There are a variety of ways to engage students in revision that are less time-consuming than peer review and individual conferences. Sometimes, you may decide to let students work in class, and you come around and answer questions for them. Another approach is to conduct a whole-class workshop. With this strategy, you ask one or two students to bring a draft of their paper to class, and you pull it up via email or on the document camera. You then proceed to read through the draft with the class and offer feedback, asking other students to do the same. It’s helpful to remind them to be constructive and to also remind students that the feedback you’re providing on this student’s work should prompt revisions to others’ work. Here’s a whole-class workshop prompt that I used in a Developmental Writing class at a community college. The essay was a visual analysis essay:There are a variety of ways to engage students in revision that are less time-consuming than peer review and individual conferences. Sometimes, you may decide to let students work in class, and you come around and answer questions for them. Another approach is to conduct a whole-class workshop. With this strategy, ask one or two students to bring a draft of their paper to class, and pull it up digitally or on the document camera. Then, proceed to read through the draft with the class and offer feedback, asking other students to do the same. It’s helpful to remind them to be constructive and to also remind students that the feedback you’re providing on this student’s work should prompt revisions to others’ work. If you want to learn more about whole-class workshopping, here is a guide from the Dartmouth Institute for Writing & Rhetoric. Specifically take a look at the section called “Strategies for Success”.
You may also be wondering how you should deal with grading when it comes to revision. There really is not one right way to handle tYou may also be wondering how you should deal with grading when it comes to revision. There really is not one right way to handle this; it’s largely based on your teaching style and time. It can be helpful to collect evidence of peer reviews, notes from conferences, early drafts, and look at these in conjunction with a final draft. Some instructors include “revision” as a category on rubrics and give students points based on the effort that went into the revision process. A time-saving technique could be to give feedback on drafts, but not assign a grade until the final essay is submitted (students could receive points just for submitting draft). Some teachers give separate grades to a draft and a final version and average them together, but this can be time-consuming. Be sure to make it clear to students that neither your feedback nor their peers’ feedback is able to account for every error. Sometimes, students think that they should receive 100% if they make all of your suggestions, but papers are rarely (if ever) perfect. Just a quick reminder of this can go a long way.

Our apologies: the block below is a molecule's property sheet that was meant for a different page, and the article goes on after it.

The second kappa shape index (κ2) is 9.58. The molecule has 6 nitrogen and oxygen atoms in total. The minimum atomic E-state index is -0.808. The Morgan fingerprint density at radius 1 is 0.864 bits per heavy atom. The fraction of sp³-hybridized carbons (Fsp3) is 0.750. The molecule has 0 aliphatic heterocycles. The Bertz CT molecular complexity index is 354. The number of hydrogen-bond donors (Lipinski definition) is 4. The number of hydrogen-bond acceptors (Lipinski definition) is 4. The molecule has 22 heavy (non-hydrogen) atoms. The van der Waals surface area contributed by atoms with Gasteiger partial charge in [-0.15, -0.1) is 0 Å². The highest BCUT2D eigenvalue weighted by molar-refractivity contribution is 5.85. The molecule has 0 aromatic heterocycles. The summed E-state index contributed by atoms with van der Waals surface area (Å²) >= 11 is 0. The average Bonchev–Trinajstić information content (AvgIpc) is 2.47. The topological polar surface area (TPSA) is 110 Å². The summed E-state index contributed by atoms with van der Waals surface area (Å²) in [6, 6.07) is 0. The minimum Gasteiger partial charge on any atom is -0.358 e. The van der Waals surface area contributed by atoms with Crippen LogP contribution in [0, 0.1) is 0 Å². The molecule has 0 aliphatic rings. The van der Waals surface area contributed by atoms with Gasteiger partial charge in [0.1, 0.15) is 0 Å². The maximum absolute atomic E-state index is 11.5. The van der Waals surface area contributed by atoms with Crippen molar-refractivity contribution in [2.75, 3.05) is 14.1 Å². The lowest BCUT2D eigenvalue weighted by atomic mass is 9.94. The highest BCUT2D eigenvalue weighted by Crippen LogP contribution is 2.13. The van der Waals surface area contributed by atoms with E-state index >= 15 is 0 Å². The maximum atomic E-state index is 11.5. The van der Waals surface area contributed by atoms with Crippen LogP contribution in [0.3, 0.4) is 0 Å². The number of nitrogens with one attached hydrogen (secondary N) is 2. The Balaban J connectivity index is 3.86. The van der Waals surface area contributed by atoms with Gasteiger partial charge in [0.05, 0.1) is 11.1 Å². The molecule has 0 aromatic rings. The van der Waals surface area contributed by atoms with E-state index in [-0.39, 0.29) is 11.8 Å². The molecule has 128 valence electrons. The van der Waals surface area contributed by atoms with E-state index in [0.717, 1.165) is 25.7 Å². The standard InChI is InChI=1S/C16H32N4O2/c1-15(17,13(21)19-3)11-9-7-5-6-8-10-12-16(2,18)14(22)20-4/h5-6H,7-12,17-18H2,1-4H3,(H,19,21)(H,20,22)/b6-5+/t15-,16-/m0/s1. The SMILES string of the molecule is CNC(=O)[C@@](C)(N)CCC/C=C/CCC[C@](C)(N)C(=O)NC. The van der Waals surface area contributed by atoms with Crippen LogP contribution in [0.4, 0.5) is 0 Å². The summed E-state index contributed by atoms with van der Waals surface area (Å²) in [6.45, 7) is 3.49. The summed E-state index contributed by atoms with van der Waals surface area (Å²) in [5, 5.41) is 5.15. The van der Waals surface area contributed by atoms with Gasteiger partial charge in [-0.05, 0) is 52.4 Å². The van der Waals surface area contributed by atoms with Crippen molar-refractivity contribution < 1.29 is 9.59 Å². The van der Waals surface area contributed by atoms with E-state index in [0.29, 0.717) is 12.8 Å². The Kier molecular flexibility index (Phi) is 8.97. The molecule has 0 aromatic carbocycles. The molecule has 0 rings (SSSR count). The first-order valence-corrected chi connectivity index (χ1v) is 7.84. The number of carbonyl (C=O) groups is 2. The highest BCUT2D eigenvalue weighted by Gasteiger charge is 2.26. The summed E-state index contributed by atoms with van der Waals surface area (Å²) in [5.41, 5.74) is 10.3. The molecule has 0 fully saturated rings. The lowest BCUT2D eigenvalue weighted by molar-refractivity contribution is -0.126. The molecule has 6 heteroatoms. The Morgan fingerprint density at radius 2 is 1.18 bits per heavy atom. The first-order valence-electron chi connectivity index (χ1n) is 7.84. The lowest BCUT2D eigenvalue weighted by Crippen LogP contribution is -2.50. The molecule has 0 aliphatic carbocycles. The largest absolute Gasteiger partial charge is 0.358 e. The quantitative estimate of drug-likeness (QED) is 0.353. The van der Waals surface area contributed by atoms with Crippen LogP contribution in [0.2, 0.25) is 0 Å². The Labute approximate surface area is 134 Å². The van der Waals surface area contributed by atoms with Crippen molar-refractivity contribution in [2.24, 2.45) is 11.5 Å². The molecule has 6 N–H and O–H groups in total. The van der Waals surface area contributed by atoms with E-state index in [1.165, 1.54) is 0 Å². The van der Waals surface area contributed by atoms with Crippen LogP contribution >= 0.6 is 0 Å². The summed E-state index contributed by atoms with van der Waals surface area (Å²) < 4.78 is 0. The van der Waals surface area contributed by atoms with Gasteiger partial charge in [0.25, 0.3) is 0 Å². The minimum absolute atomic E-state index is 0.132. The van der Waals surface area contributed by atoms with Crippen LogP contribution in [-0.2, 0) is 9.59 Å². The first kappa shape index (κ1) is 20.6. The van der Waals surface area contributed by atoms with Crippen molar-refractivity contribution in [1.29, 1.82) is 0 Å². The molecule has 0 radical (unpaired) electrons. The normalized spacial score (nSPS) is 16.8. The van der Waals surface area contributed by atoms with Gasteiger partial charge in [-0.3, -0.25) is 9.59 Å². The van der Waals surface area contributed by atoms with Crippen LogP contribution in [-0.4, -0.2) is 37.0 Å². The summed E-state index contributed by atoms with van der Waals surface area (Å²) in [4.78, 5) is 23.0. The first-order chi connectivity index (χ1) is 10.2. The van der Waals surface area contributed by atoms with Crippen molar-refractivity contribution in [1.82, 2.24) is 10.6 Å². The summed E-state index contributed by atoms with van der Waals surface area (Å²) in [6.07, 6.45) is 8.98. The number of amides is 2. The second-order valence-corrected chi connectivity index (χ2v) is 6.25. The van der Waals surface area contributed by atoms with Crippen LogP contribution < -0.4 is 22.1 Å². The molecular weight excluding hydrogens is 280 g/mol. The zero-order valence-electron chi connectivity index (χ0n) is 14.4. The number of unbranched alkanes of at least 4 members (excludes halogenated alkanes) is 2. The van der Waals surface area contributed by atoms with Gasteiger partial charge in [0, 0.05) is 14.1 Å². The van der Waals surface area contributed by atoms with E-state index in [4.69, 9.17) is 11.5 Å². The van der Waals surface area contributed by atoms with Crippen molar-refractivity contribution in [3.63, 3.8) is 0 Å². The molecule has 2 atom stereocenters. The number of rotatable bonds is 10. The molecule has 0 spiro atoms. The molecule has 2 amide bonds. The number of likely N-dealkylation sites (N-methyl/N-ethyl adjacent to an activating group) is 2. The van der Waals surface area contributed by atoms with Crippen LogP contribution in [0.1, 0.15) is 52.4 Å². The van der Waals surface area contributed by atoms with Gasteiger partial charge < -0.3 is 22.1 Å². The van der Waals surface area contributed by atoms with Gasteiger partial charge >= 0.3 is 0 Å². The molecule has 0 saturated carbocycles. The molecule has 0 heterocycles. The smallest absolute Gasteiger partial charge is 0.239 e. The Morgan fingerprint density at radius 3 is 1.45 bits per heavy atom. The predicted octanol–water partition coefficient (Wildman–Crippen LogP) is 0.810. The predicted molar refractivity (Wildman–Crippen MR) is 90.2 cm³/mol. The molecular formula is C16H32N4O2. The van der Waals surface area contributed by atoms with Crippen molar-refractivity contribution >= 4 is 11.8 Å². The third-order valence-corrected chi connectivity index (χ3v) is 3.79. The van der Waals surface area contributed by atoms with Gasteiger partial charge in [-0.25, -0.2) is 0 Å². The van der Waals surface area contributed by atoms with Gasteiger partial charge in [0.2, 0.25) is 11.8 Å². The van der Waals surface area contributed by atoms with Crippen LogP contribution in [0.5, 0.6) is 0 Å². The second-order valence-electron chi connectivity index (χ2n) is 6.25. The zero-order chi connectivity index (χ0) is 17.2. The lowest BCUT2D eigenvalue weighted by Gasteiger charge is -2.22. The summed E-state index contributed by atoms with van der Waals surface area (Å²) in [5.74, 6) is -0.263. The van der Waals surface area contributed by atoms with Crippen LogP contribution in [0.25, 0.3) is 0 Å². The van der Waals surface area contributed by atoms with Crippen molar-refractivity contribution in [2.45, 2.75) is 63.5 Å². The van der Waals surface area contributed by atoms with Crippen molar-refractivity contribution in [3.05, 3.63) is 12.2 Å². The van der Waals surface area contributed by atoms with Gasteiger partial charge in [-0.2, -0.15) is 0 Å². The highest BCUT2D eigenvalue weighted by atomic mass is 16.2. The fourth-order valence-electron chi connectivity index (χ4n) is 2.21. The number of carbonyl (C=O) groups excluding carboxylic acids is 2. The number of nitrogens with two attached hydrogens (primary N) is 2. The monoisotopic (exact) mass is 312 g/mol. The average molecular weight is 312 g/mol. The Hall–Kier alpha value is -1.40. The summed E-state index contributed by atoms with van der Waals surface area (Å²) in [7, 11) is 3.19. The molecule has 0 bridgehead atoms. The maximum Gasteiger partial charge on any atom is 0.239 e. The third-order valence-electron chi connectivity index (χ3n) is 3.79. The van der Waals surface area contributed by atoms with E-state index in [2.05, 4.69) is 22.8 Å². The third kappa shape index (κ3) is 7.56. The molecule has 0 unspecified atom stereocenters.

Bean, J. (2011). Engaging ideas: The professor’s guide to integrating writing, critical thinking,and active learning in the classroom. San Francisco, CA: Jossey-Bass.
Liu, J. & Hansen, J. (2002). Peer response in second language writing classrooms. Ann Arbor, MI: The University of Michigan Press.
Nilson, L. (2003). Improving student peer feedback. College Teaching, 51(1), 34-38.